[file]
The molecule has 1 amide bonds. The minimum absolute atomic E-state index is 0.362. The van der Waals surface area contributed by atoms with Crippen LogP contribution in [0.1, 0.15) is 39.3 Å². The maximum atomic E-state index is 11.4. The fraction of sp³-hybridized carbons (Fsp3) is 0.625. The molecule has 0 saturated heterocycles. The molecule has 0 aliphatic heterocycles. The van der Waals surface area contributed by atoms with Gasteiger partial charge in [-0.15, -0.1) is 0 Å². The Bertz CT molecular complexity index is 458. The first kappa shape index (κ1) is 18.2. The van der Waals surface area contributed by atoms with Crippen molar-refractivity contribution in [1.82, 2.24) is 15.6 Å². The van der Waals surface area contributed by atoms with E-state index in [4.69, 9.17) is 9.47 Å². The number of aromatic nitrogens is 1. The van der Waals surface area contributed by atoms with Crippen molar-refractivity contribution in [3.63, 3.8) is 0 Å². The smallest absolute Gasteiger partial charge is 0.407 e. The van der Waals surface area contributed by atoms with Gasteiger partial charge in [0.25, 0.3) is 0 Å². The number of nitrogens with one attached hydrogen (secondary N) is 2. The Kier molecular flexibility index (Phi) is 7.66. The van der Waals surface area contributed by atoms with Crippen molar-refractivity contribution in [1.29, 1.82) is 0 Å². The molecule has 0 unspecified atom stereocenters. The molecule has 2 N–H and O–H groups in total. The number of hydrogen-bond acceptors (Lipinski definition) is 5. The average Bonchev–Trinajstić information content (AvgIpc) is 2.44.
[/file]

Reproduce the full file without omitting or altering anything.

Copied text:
The molecule has 1 amide bonds. The minimum absolute atomic E-state index is 0.362. The van der Waals surface area contributed by atoms with Crippen LogP contribution in [0.1, 0.15) is 39.3 Å². The maximum atomic E-state index is 11.4. The fraction of sp³-hybridized carbons (Fsp3) is 0.625. The molecule has 0 saturated heterocycles. The molecule has 0 aliphatic heterocycles. The van der Waals surface area contributed by atoms with Gasteiger partial charge in [-0.15, -0.1) is 0 Å². The Bertz CT molecular complexity index is 458. The first kappa shape index (κ1) is 18.2. The van der Waals surface area contributed by atoms with Crippen molar-refractivity contribution in [1.82, 2.24) is 15.6 Å². The van der Waals surface area contributed by atoms with E-state index in [4.69, 9.17) is 9.47 Å². The number of aromatic nitrogens is 1. The van der Waals surface area contributed by atoms with Crippen molar-refractivity contribution in [3.63, 3.8) is 0 Å². The smallest absolute Gasteiger partial charge is 0.407 e. The van der Waals surface area contributed by atoms with Gasteiger partial charge in [0.25, 0.3) is 0 Å². The number of nitrogens with one attached hydrogen (secondary N) is 2. The Kier molecular flexibility index (Phi) is 7.66. The van der Waals surface area contributed by atoms with Crippen molar-refractivity contribution in [1.29, 1.82) is 0 Å². The molecule has 0 unspecified atom stereocenters. The molecule has 2 N–H and O–H groups in total. The number of hydrogen-bond acceptors (Lipinski definition) is 5. The average Bonchev–Trinajstić information content (AvgIpc) is 2.44.